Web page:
Feb 9, 2014, 7:32 PM EDT
The axes fell on Sunday evening.
Marcus Smart will be suspended for three games for shoving a fan late in Saturday night’s loss at Texas Tech. That fan, Jeff Orr, has voluntarily agreed to not attend any Texas Tech basketball games for the rest of the year.
And at this point, it is time to move on.
We have to move on.
Because we are never going to know what actually transpired between Smart and Orr. We are never actually going to know what Orr said and we’re never going to know what Smart actually heard.
After the incident, Smart could reportedly be heard on the court telling his bench that the fan had used a racial slur directed at him. Smart did not address what was said to him in the statement that he gave to the press at a press conference on Sunday, and Oklahoma State head coach Travis Ford said, simply, “We’re not going to get into that. That’s something that I don’t even want to comment on.”
Orr “vehemently” denied in a statement released by Texas Tech that he did not use a racial slur when yelling at Smart. He claims he called him a “piece of crap”, and in a video that the university released along with that statement, someone can be heard yelling “piece of crap” right before Smart’s reaction.
Was it Orr that actually said “piece of crap”? Was that all he said? There is plenty of noise in the background of the video, which makes it easy to be skeptical about the clarity of what Orr is purported to have said. Could this have been a case of mistaken identity?
Along those same lines, it’s fair to question Smart’s actions as well. Did he actually hear someone use a racial slur? Did he simply react to Orr yelling at him, and say that he heard the slur to try and defend himself? Was this as simple as Orr yelling one thing and, in the craziness of the final seconds of a college basketball game, Smart hearing another?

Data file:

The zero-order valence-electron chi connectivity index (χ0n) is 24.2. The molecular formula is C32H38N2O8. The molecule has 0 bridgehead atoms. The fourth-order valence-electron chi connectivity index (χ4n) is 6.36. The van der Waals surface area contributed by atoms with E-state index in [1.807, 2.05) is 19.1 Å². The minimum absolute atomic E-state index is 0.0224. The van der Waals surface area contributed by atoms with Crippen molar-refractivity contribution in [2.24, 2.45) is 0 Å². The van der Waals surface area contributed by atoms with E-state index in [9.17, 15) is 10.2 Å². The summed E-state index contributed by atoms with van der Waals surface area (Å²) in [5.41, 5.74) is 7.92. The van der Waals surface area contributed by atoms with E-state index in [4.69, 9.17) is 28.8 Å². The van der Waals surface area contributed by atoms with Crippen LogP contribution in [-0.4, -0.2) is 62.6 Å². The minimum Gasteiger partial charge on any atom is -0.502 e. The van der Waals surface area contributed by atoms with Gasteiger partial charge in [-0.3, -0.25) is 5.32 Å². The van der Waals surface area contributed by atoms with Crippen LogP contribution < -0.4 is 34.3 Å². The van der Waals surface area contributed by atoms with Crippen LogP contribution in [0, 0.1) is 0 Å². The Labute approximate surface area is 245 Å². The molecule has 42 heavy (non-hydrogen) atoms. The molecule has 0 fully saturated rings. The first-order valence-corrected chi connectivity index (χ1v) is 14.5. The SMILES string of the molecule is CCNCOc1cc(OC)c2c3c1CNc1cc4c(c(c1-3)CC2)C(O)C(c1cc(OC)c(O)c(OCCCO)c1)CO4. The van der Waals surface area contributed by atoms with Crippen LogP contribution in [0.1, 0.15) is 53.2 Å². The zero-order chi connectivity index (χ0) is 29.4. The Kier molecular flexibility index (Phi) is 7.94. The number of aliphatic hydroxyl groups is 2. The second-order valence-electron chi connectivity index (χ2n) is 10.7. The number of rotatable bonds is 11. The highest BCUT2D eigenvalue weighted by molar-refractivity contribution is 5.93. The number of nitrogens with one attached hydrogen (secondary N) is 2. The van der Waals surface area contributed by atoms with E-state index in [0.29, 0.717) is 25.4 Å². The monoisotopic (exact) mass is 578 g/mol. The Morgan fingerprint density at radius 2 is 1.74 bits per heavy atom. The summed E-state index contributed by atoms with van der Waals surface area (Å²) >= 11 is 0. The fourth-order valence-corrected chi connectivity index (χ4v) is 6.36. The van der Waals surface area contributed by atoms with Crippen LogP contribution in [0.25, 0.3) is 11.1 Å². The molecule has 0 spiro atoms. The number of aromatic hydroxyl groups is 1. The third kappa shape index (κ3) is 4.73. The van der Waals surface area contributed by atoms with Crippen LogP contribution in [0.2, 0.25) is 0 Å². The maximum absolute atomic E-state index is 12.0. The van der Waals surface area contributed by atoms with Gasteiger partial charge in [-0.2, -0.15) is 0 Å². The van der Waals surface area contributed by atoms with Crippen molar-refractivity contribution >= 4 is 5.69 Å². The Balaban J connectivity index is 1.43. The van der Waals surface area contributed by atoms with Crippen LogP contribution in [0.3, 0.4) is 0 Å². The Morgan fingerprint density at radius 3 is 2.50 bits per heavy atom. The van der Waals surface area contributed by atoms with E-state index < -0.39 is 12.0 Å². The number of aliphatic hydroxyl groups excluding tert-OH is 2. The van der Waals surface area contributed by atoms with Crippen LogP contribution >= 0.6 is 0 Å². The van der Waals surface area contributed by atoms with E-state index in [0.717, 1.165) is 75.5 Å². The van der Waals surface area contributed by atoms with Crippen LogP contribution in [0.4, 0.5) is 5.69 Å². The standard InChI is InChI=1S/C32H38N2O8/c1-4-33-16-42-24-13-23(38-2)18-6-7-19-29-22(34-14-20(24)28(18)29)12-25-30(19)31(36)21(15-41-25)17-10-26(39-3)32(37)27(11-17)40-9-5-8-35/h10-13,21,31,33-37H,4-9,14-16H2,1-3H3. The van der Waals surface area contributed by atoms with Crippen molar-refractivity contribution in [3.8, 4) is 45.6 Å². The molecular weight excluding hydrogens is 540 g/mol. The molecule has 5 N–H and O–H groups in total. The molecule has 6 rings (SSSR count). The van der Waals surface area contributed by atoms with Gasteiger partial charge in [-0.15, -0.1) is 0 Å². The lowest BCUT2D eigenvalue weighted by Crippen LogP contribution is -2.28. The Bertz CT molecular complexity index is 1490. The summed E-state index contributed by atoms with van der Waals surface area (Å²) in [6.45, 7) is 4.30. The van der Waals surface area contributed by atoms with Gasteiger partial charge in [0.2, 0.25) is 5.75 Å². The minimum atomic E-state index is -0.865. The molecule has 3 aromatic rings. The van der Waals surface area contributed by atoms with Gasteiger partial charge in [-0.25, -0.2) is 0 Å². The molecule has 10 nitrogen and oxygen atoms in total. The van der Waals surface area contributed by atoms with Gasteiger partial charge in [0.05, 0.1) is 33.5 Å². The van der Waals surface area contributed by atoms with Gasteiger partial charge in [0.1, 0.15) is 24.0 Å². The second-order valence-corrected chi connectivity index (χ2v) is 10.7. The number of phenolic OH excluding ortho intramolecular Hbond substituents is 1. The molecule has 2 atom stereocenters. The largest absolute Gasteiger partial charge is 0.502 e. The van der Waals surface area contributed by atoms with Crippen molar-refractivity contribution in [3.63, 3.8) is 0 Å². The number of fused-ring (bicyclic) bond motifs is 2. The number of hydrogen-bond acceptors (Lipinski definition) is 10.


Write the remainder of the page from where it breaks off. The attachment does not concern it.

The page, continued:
You don’t know the answer to any of those questions. Neither do I. The only people that actually do are Smart and Orr.
The bottom line?
Both of these men were in the wrong.
As I wrote last night, Smart crossed a line that absolutely cannot be crossed. An athlete can never, EVER put his hands on a fan in that situation, regardless of what was said to him. I can guarantee that even if Smart did get called the N-word on Saturday that it is not the first time some vile, disgusting person that bought a ticket* to a game said that to him. To the best of my knowledge, he’s never lashed out at people in the stands before. He allowed his emotions and his frustrations from a disappointing season to get the best of him, and he’s learning in a very public way that it cannot happen.
“This is not how I [conduct] myself,” Smart said. “This is not how this program is run. This is not how I was raised. I let my emotions get the best of me. This is something that I have to learn from, the consequences that are coming with it.”
“I’m taking full responsibility, this is all upon me. No finger pointing.”
*(I refuse to use the word “fan” in that case.)
Orr may come off looking worse here. A man in his 50s screaming anything at a college sophomore playing a game is somewhat pathetic, especially when it comes at the end of a game that Texas Tech had all but locked up. He may not be a racist — which is a fact that many are going to ignore in this case — but that doesn’t necessarily mean that he isn’t an idiot.
And that’s why he’ll be missing the rest of Tech’s basketball games this season.
So can we leave it at that?
A 20-year old with a temper and a competitive streak that gets the best of him when he loses lost control of his emotions in a season that has been as trying as any that he’s experienced. A fan got caught up in the moment and yelled something at a player that he never expected the player to actually hear or react to.
It doesn’t make Smart a bad person. Assuming that he didn’t use a slur, it doesn’t make Orr a bad person.
We all have moments that we regret, that we have to learn from.
Few of us have those moments play out live on national television before spending a couple of days rolling through the 24/7 news cycle that twitter and the internet has created.
As soon as I’m done writing this article, I’ll stop caring about Orr.
But for Smart, this may be just what he needed. He’s been a bit frustrating to watch this season. Between the horrid shot selection, the way he whines about calls and the way that he’s reacted to losses, this season hasn’t always been flattering for him.
He needed a wake-up call, and he got it.
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